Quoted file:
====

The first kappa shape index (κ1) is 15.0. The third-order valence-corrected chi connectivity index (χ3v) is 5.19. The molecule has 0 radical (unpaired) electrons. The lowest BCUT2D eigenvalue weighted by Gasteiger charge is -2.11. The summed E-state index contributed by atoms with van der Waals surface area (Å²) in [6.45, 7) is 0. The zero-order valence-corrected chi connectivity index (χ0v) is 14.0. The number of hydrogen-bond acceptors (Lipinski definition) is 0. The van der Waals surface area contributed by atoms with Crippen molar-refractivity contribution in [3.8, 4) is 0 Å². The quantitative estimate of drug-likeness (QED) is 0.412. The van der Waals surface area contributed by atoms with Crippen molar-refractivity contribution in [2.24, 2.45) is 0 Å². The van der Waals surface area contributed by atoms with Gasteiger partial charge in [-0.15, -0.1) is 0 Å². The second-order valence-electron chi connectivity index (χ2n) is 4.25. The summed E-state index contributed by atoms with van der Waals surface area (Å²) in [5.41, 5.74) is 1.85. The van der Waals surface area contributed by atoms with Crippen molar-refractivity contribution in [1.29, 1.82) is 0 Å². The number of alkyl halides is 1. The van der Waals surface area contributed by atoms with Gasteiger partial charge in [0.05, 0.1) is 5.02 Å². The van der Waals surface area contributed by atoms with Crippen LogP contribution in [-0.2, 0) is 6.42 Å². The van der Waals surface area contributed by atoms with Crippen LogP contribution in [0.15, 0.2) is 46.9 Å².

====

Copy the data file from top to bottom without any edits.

The first kappa shape index (κ1) is 15.0. The third-order valence-corrected chi connectivity index (χ3v) is 5.19. The molecule has 0 radical (unpaired) electrons. The lowest BCUT2D eigenvalue weighted by Gasteiger charge is -2.11. The summed E-state index contributed by atoms with van der Waals surface area (Å²) in [6.45, 7) is 0. The zero-order valence-corrected chi connectivity index (χ0v) is 14.0. The number of hydrogen-bond acceptors (Lipinski definition) is 0. The van der Waals surface area contributed by atoms with Crippen molar-refractivity contribution in [3.8, 4) is 0 Å². The quantitative estimate of drug-likeness (QED) is 0.412. The van der Waals surface area contributed by atoms with Crippen molar-refractivity contribution in [2.24, 2.45) is 0 Å². The van der Waals surface area contributed by atoms with Gasteiger partial charge in [-0.15, -0.1) is 0 Å². The second-order valence-electron chi connectivity index (χ2n) is 4.25. The summed E-state index contributed by atoms with van der Waals surface area (Å²) in [5.41, 5.74) is 1.85. The van der Waals surface area contributed by atoms with Crippen molar-refractivity contribution in [1.29, 1.82) is 0 Å². The number of alkyl halides is 1. The van der Waals surface area contributed by atoms with Gasteiger partial charge in [0.05, 0.1) is 5.02 Å². The van der Waals surface area contributed by atoms with Crippen LogP contribution in [-0.2, 0) is 6.42 Å². The van der Waals surface area contributed by atoms with Crippen LogP contribution in [0.15, 0.2) is 46.9 Å².